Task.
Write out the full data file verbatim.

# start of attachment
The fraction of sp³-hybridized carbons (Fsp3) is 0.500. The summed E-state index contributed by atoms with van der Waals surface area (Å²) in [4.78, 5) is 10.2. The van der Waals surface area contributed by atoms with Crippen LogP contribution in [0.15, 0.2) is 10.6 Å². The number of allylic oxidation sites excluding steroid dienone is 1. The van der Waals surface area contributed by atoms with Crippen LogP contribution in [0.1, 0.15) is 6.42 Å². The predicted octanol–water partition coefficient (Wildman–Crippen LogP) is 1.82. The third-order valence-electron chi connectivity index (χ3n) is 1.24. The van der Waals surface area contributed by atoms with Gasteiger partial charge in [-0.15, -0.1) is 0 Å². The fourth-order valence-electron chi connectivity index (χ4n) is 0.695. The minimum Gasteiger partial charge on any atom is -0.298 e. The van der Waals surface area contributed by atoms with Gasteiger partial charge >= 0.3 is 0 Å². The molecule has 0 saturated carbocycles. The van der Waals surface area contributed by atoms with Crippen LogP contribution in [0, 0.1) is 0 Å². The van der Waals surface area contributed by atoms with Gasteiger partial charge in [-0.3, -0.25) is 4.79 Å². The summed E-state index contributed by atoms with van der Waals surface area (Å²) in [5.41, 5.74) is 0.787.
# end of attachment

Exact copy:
The fraction of sp³-hybridized carbons (Fsp3) is 0.500. The summed E-state index contributed by atoms with van der Waals surface area (Å²) in [4.78, 5) is 10.2. The van der Waals surface area contributed by atoms with Crippen LogP contribution in [0.15, 0.2) is 10.6 Å². The number of allylic oxidation sites excluding steroid dienone is 1. The van der Waals surface area contributed by atoms with Crippen LogP contribution in [0.1, 0.15) is 6.42 Å². The predicted octanol–water partition coefficient (Wildman–Crippen LogP) is 1.82. The third-order valence-electron chi connectivity index (χ3n) is 1.24. The van der Waals surface area contributed by atoms with Gasteiger partial charge in [-0.15, -0.1) is 0 Å². The fourth-order valence-electron chi connectivity index (χ4n) is 0.695. The minimum Gasteiger partial charge on any atom is -0.298 e. The van der Waals surface area contributed by atoms with Gasteiger partial charge >= 0.3 is 0 Å². The molecule has 0 saturated carbocycles. The van der Waals surface area contributed by atoms with Crippen LogP contribution in [0, 0.1) is 0 Å². The van der Waals surface area contributed by atoms with Gasteiger partial charge in [-0.3, -0.25) is 4.79 Å². The summed E-state index contributed by atoms with van der Waals surface area (Å²) in [5.41, 5.74) is 0.787.